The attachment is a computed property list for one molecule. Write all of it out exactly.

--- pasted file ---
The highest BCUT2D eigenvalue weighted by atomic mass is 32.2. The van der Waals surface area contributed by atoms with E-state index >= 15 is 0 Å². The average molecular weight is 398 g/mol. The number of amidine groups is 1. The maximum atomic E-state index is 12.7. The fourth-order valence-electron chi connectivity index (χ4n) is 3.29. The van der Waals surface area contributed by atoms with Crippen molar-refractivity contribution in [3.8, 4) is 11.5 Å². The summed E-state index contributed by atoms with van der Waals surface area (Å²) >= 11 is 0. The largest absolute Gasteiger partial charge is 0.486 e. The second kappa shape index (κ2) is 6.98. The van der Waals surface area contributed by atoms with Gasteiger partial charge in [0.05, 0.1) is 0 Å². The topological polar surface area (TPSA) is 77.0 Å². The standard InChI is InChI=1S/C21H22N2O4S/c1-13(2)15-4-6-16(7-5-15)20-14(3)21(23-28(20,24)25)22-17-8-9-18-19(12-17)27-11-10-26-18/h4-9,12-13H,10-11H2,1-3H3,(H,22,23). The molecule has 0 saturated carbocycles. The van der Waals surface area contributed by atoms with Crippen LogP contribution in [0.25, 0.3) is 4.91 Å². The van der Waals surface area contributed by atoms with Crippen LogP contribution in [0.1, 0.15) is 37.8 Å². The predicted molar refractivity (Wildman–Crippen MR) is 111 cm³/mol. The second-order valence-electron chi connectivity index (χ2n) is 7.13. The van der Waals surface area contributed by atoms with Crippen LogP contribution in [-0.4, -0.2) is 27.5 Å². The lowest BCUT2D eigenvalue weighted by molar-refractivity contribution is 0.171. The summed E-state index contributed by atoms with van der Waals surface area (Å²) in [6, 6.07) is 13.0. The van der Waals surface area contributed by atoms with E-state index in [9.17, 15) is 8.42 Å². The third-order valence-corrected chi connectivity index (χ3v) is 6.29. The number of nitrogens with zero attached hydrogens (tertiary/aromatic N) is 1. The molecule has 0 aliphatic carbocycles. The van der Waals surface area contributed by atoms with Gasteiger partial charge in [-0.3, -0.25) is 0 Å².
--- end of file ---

The highest BCUT2D eigenvalue weighted by atomic mass is 32.2. The van der Waals surface area contributed by atoms with E-state index >= 15 is 0 Å². The average molecular weight is 398 g/mol. The number of amidine groups is 1. The maximum atomic E-state index is 12.7. The fourth-order valence-electron chi connectivity index (χ4n) is 3.29. The van der Waals surface area contributed by atoms with Crippen molar-refractivity contribution in [3.8, 4) is 11.5 Å². The summed E-state index contributed by atoms with van der Waals surface area (Å²) >= 11 is 0. The largest absolute Gasteiger partial charge is 0.486 e. The second kappa shape index (κ2) is 6.98. The van der Waals surface area contributed by atoms with Gasteiger partial charge in [0.05, 0.1) is 0 Å². The topological polar surface area (TPSA) is 77.0 Å². The standard InChI is InChI=1S/C21H22N2O4S/c1-13(2)15-4-6-16(7-5-15)20-14(3)21(23-28(20,24)25)22-17-8-9-18-19(12-17)27-11-10-26-18/h4-9,12-13H,10-11H2,1-3H3,(H,22,23). The molecule has 0 saturated carbocycles. The van der Waals surface area contributed by atoms with Crippen LogP contribution in [0.25, 0.3) is 4.91 Å². The van der Waals surface area contributed by atoms with Crippen LogP contribution in [0.1, 0.15) is 37.8 Å². The predicted molar refractivity (Wildman–Crippen MR) is 111 cm³/mol. The second-order valence-electron chi connectivity index (χ2n) is 7.13. The van der Waals surface area contributed by atoms with Crippen LogP contribution in [-0.4, -0.2) is 27.5 Å². The lowest BCUT2D eigenvalue weighted by molar-refractivity contribution is 0.171. The summed E-state index contributed by atoms with van der Waals surface area (Å²) in [6, 6.07) is 13.0. The van der Waals surface area contributed by atoms with E-state index in [9.17, 15) is 8.42 Å². The third-order valence-corrected chi connectivity index (χ3v) is 6.29. The number of nitrogens with zero attached hydrogens (tertiary/aromatic N) is 1. The molecule has 0 aliphatic carbocycles. The van der Waals surface area contributed by atoms with Gasteiger partial charge in [-0.3, -0.25) is 0 Å².